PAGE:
of the land under wet rice.
The population is sparse ( < 4/km², N; 5-40/km², S), but
highly diverse hill tribes are to be found in the region.
The area's potential for agricultural development is limited. Although
the tributaries of the Mekong have a more gentle profile than the
into the South China Sea, they are broken by many falls and rapids
in the northern sector and are suitable for the development of
The less accentuated southern sector provides limited irrigation potential
in tributary valleys. Vast areas of the chain which are now barren and
covered only with grasses with a savannah type of character can be
developed for live-stock grazing.
The Southern Uplands
The Southern Uplands consist of the Elephant and the Cardamomes
mountains separating the Mekong Plain in Kampuchea from the Gulf of
Thailand, and continuing into Thailand.
To the east are continuous mountains, while the west comprises rolling,
dissected plains, which yield orchard fruit and field crops.
The Uplands are at an altitude of 500--1,700 m and except for some
steep escarpments, slopes are moderate in the north and steep and
eroded in the south.
Rainfall is very high---up to 5,000 mm/a in places---with dense,
tropical rainforest and very low human population densities
( < 4/km²).
Hill tribes are a negligible proportion of the population, and even
swidden agriculture is very limited (though more common on the drier north
side). There is little scope for agricultural development.
The Korat Plateau
The Korat Plateau comprises northeast Thailand and adjacent parts
of Lao PDR. It is a large (250,000 km²) saucer shaped inter-mountain
basin tilted towards the southeast.
The altitude of the floor is 100--200 m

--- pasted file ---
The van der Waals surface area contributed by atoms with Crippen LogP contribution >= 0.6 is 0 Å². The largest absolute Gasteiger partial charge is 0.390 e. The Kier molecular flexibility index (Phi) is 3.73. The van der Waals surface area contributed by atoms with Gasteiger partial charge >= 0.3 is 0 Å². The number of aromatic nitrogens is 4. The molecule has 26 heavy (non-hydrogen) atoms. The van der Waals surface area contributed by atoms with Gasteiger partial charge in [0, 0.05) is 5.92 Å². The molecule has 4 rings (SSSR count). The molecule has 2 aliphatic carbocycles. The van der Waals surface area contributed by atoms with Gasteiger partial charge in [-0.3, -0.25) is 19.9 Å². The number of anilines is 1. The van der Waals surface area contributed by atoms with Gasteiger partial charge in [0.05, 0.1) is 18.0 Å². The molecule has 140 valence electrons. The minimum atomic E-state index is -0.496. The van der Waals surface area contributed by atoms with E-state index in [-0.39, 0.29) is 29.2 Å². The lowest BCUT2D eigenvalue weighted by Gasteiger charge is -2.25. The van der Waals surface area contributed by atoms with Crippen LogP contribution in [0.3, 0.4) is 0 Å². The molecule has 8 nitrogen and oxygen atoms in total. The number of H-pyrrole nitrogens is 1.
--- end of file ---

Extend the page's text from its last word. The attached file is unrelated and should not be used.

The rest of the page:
with the surrounding mountains reaching 1,400 m.
The greater part of the plateau consists of relatively flat lands and is
underlain by thick, cretaceous salt deposits. Due to the rain shadow
effect of the surrounding mountains the area is dry.
Rainfall is erratic and fluctuates between 1,000--1,250 mm. Recurrent
floods and droughts afflict the plateau, much of which is now covered
with unproductive scrub or grassland vegetation, although it was originally
forested. Extensive deforestation has contributed to erosional problems.
Several major tributaries of the Mekong in the Lao PDR, the Nam Theun,
Se Bag Fai, Se Bang Hieng and Se Done have alluvial valleys in the plateau.
In northeast Thailand more than half the plateau is drained by the Mun and
Chi rivers; this region experienced some of the earliest development of
rice plantation in the basin and judging from archaelogical
sites, supported fairly dense prehistoric and early historic human
populations. Later populations were thinner, but recent agricultural
advances have allowed the population to rise again and much of the
plateau now supports between 80--150 people/km².
A number of reservoir sites have been developed mainly for hydroelectric
generation and irrigated agriculture. Fisheries are an unforeseen ancillary
benefit from the reservoirs. From a purely physiographic point of view the
plateau would appear to offer substantial scope for further agricultural
development by means of flood control, drainage and irrigation of the
more productive soils.
The Mekong Plain
The Mekong Plain is a vast low-lying area, a relatively small
portion of which consists of fluviatile deposits of the young Mekong.
It comprises most of lowland Kampuchea, the Mekong Delta of Viet Nam and
small sections of south Lao PDR and east Thailand. Most of it lies
below 100 m, with a few higher outcrops scattered throughout the plain,
while much of north Kampuchea comprises rolling and dissected plains
between 100--200 m high. The Mekong Plain is the result of erosion and
sedimentation; the sediments vary in depth, from at least 500 m near
the mouth to only 30 m. At the ``nine mouths'' of the Bassac and Mekong,
the combined action of river deposition and the sea has produced a coastal
belt of slightly higher elevation. Deposition in the delta continues
to extend the Ca Mau Peninsula to the south and west at a rate of
150 m/a in some places.
The plain is the most densely populated part of the basin with more than
450 people/km² in the rice growing regions of the delta (rice is
grown on 50 per cent of the land). The richest rice growing areas of
Kampuchea are also densely populated, especially south of Tonle Sap
and on the Battambang Plain. The north and east savannah, however, are
very sparsely populated ( < 4 people/km²). The lowlands, particularly